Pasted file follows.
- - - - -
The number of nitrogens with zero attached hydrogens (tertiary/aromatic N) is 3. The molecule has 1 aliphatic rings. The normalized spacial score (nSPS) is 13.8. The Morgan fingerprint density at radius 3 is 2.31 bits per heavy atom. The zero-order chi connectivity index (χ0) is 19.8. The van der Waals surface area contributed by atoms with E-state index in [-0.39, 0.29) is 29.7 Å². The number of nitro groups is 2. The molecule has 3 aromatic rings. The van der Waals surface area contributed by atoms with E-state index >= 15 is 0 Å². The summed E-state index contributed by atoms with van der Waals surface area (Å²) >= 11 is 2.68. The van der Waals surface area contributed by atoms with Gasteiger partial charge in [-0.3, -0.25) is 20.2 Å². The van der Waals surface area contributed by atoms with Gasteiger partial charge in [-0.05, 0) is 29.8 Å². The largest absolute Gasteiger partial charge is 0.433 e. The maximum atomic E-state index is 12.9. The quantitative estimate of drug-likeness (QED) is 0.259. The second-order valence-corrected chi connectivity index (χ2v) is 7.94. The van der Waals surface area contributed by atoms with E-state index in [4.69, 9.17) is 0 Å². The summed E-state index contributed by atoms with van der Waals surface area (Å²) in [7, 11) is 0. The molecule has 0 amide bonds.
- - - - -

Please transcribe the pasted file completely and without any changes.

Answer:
The number of nitrogens with zero attached hydrogens (tertiary/aromatic N) is 3. The molecule has 1 aliphatic rings. The normalized spacial score (nSPS) is 13.8. The Morgan fingerprint density at radius 3 is 2.31 bits per heavy atom. The zero-order chi connectivity index (χ0) is 19.8. The van der Waals surface area contributed by atoms with E-state index in [-0.39, 0.29) is 29.7 Å². The number of nitro groups is 2. The molecule has 3 aromatic rings. The van der Waals surface area contributed by atoms with E-state index >= 15 is 0 Å². The summed E-state index contributed by atoms with van der Waals surface area (Å²) >= 11 is 2.68. The van der Waals surface area contributed by atoms with Gasteiger partial charge in [-0.3, -0.25) is 20.2 Å². The van der Waals surface area contributed by atoms with Gasteiger partial charge in [-0.05, 0) is 29.8 Å². The largest absolute Gasteiger partial charge is 0.433 e. The maximum atomic E-state index is 12.9. The quantitative estimate of drug-likeness (QED) is 0.259. The second-order valence-corrected chi connectivity index (χ2v) is 7.94. The van der Waals surface area contributed by atoms with E-state index in [4.69, 9.17) is 0 Å². The summed E-state index contributed by atoms with van der Waals surface area (Å²) in [7, 11) is 0. The molecule has 0 amide bonds.